auto deferred = std::bind(__VA_ARGS__); \
__deferrer.addCall(deferred); \
} while(0);
#define allow_deferred() \
Deferrer __deferrer;
class A
A() {}
~A() { std::cout << "Finishing A…" << std::endl; }
void f() { std::cout << "Inside A::f" << std::endl; }
void func(int &val)
A a;
// the allow_deferred call should be after all local variable declarations
defer(&A::f, &a);
val = 1;
for(int i = 0; i < 4; i++)
defer([=]() { std::cout << i << std::endl; });
defer([&val]() { val = 42; });
int main()
int i = 0;
std::cout << "i = " << i << std::endl;
return 0;

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Something worth mentioning regarding this implementation is that you need to run allow_deferred() after all the objects you want to defer a call, otherwise you might get into a problem. A solution would be to use std::shared_ptr, but that depends on the method you are working on.

Other than that, it would be nice to avoid macros but given the approach I’ve taken, it is not possible. A solution would be to have a Deferrer singleton that handles “temporal marks” so you mark it when you run allow_deferred() with the current time and the deferrer will execute the methods until a mark is found. This has two pitfalls, the first is that you’ll need to also call a end_deferrer() at the end of the method, which would defeat the purpose of handling multiple return methods (and obviously forgetting about calling something at the end). And the other problem is that you will need one deferrer per thread (or something equivalent) if you are running in a multithreaded app. So, all in all, I think this approach is a good compromise.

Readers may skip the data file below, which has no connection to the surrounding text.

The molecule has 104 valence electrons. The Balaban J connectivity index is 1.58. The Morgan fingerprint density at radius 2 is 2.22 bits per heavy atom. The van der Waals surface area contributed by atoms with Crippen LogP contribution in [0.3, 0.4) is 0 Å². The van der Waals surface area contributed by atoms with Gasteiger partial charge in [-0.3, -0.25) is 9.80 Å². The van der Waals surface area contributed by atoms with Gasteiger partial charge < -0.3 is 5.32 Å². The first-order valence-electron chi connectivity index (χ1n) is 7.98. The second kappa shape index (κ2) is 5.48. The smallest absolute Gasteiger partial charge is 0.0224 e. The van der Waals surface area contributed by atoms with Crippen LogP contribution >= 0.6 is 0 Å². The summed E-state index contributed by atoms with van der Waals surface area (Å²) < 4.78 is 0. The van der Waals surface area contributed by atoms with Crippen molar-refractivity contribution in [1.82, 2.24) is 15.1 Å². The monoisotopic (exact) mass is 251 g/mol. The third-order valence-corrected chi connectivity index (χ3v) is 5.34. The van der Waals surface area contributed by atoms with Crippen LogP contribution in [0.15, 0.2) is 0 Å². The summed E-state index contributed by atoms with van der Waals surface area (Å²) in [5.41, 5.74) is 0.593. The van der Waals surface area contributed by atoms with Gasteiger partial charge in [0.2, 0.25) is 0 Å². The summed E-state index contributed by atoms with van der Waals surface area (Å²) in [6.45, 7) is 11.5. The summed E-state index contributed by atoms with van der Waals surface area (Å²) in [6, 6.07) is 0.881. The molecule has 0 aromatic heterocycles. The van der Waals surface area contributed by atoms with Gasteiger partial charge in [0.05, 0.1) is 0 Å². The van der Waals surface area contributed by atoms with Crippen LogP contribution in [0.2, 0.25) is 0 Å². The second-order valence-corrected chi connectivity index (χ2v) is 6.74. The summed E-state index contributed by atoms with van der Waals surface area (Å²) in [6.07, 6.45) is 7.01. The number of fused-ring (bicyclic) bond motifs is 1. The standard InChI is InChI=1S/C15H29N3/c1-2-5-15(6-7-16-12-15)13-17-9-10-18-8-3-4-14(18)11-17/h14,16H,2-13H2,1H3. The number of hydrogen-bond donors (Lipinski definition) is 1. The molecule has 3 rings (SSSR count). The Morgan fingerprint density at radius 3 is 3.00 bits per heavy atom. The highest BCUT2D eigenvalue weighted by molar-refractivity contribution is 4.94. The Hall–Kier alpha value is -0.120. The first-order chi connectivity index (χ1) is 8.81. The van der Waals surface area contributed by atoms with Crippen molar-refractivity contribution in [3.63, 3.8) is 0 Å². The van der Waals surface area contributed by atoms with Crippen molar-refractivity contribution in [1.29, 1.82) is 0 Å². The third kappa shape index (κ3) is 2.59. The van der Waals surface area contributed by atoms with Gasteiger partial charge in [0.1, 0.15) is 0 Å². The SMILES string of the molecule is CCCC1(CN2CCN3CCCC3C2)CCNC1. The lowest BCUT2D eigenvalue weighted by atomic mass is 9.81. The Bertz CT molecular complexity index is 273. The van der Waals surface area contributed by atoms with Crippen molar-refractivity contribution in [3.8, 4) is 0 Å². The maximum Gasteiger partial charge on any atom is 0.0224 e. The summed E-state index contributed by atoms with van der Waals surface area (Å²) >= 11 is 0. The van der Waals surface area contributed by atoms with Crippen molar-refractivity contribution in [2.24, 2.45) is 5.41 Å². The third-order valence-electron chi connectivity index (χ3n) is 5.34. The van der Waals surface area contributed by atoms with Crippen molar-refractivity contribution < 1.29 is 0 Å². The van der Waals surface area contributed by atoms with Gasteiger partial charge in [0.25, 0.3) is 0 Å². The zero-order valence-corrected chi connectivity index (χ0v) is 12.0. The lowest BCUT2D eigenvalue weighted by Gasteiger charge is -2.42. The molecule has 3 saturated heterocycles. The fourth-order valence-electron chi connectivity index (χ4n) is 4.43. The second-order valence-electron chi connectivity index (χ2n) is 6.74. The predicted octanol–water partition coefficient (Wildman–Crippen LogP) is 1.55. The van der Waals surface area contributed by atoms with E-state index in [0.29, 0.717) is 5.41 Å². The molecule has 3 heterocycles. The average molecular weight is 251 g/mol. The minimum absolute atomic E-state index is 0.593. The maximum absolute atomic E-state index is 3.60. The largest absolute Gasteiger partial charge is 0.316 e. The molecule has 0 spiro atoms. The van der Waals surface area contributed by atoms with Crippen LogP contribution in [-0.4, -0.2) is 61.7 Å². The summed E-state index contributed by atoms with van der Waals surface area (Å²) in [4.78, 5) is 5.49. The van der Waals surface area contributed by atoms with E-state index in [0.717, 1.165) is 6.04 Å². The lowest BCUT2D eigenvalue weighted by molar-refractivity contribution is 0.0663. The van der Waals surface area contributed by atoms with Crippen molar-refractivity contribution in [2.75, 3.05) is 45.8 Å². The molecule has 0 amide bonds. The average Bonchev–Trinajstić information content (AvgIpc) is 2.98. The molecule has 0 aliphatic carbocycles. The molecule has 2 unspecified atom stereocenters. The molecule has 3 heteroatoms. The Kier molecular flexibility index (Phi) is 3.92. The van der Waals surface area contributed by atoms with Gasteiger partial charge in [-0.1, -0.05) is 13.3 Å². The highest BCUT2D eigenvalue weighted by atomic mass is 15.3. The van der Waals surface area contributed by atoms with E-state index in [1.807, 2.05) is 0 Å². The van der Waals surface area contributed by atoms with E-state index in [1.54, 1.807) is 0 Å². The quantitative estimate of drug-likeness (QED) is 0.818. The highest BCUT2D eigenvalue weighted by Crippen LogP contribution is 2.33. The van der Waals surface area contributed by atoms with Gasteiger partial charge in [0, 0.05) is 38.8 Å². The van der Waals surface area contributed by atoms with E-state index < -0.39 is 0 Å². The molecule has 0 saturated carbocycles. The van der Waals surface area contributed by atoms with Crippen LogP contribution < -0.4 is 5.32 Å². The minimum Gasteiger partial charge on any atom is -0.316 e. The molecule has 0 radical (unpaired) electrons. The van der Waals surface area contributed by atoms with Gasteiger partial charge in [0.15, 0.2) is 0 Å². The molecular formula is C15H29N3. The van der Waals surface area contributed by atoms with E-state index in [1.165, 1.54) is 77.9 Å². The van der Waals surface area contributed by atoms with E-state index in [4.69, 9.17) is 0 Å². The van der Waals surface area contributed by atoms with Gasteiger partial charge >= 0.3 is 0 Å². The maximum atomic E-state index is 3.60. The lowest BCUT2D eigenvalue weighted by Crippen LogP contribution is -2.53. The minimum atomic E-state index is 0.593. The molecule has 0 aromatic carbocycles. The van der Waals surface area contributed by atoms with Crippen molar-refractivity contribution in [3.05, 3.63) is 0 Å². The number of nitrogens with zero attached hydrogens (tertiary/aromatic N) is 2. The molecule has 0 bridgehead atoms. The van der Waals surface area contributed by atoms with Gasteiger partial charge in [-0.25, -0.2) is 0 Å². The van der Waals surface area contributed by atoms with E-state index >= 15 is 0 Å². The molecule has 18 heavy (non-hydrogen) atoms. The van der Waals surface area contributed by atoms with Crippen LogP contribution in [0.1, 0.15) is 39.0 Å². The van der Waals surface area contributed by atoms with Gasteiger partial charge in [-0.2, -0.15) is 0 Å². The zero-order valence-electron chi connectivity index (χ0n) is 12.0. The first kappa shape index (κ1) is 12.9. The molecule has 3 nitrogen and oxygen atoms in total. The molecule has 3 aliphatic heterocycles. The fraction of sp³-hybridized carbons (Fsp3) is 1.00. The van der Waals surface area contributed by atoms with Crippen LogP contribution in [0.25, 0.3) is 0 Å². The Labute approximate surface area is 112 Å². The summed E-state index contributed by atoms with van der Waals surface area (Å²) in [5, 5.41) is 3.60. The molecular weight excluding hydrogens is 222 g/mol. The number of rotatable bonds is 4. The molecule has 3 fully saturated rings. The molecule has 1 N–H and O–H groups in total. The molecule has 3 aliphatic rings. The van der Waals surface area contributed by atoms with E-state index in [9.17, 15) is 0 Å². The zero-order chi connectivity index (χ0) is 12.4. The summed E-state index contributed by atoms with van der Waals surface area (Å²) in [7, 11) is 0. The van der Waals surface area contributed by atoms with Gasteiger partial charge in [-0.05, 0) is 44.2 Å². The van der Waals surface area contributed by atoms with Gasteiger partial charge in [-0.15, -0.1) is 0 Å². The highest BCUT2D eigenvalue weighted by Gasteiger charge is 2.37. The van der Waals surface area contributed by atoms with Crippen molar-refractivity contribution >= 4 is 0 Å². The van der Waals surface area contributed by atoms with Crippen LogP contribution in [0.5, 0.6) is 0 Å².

Oh yeah, here’s the output:
Inside A::f
Finishing A…
i = 42

Is this a complete solution?

According to [0], there a couple of things that defer does:

A deferred function’s arguments are evaluated when the defer statement is evaluated

This is not true if you bind a parameter, but it is if you use a lambda. So, we have more flexibility but we have to be carefull, as usual.

Deferred function calls are executed in Last In First Out order after the surrounding function

This is true, as we’ve seen from the example. Not much more to say.

Deferred functions may read and assign to the returning function’s named return values

Kind of true, C++ doesn’t have named return values, but anything passed as reference (or a pointer for that matter) can be modifyable if treated properly in the deferred call (lambda with capture by reference, or copy if handling std::shared_ptr).


[0] http://blog.golang.org/2010/08/defer-panic-and-recover.html
[1] http://effbot.org/zone/python-with-statement.htm

3 thoughts on “Golang my C++ – Defer

    1. I’ve had that talk in my to-see list for a while now, I’ll bump its priority right away.
      This is a special case of a ScopeGuard, so it depends on what you want to accomplish.

      Why do you say that having the func in heap is a bad thing? I understand that it would be problematic in extreme error situations, but in those cases may be you need some kind of google breakpad behavior, since the env would be really delicate.

      Thanks for the links!